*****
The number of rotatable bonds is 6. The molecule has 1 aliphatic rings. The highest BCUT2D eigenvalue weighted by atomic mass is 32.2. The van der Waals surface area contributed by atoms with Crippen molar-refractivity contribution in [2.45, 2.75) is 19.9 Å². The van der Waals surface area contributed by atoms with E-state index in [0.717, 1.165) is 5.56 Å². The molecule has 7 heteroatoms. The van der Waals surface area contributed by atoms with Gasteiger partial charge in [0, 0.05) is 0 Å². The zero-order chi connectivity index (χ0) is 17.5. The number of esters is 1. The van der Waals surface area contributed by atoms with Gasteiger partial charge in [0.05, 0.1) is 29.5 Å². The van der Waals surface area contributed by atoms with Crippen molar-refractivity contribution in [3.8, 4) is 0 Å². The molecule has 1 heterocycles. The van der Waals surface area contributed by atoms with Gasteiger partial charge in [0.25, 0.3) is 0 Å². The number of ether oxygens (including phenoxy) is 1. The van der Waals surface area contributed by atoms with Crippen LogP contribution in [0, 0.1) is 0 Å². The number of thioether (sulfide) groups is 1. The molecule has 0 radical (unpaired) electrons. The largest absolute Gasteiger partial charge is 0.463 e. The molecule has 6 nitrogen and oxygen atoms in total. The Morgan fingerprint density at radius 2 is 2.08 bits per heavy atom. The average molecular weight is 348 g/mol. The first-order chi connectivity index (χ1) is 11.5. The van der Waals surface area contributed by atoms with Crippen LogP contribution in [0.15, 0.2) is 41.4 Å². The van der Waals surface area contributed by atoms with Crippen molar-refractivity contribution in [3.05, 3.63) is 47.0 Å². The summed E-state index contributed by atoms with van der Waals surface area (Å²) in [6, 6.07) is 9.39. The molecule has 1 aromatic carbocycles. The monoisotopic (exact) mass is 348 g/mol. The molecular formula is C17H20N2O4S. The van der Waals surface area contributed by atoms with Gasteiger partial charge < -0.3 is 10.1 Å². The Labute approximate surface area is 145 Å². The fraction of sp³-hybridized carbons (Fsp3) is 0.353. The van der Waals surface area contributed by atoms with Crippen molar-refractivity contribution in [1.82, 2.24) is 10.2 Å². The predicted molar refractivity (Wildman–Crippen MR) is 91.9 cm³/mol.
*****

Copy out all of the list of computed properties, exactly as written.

The number of rotatable bonds is 6. The molecule has 1 aliphatic rings. The highest BCUT2D eigenvalue weighted by atomic mass is 32.2. The van der Waals surface area contributed by atoms with Crippen molar-refractivity contribution in [2.45, 2.75) is 19.9 Å². The van der Waals surface area contributed by atoms with E-state index in [0.717, 1.165) is 5.56 Å². The molecule has 7 heteroatoms. The van der Waals surface area contributed by atoms with Gasteiger partial charge in [0, 0.05) is 0 Å². The zero-order chi connectivity index (χ0) is 17.5. The number of esters is 1. The van der Waals surface area contributed by atoms with Gasteiger partial charge in [0.05, 0.1) is 29.5 Å². The van der Waals surface area contributed by atoms with Crippen molar-refractivity contribution in [3.8, 4) is 0 Å². The molecule has 1 heterocycles. The van der Waals surface area contributed by atoms with Gasteiger partial charge in [0.25, 0.3) is 0 Å². The number of ether oxygens (including phenoxy) is 1. The van der Waals surface area contributed by atoms with Crippen LogP contribution in [0, 0.1) is 0 Å². The number of thioether (sulfide) groups is 1. The molecule has 0 radical (unpaired) electrons. The largest absolute Gasteiger partial charge is 0.463 e. The molecule has 6 nitrogen and oxygen atoms in total. The Morgan fingerprint density at radius 2 is 2.08 bits per heavy atom. The average molecular weight is 348 g/mol. The first-order chi connectivity index (χ1) is 11.5. The van der Waals surface area contributed by atoms with Crippen LogP contribution in [0.15, 0.2) is 41.4 Å². The van der Waals surface area contributed by atoms with Crippen molar-refractivity contribution in [3.05, 3.63) is 47.0 Å². The summed E-state index contributed by atoms with van der Waals surface area (Å²) in [6, 6.07) is 9.39. The molecule has 1 aromatic carbocycles. The monoisotopic (exact) mass is 348 g/mol. The molecular formula is C17H20N2O4S. The van der Waals surface area contributed by atoms with Gasteiger partial charge < -0.3 is 10.1 Å². The Labute approximate surface area is 145 Å². The fraction of sp³-hybridized carbons (Fsp3) is 0.353. The van der Waals surface area contributed by atoms with Crippen molar-refractivity contribution in [1.82, 2.24) is 10.2 Å². The predicted molar refractivity (Wildman–Crippen MR) is 91.9 cm³/mol.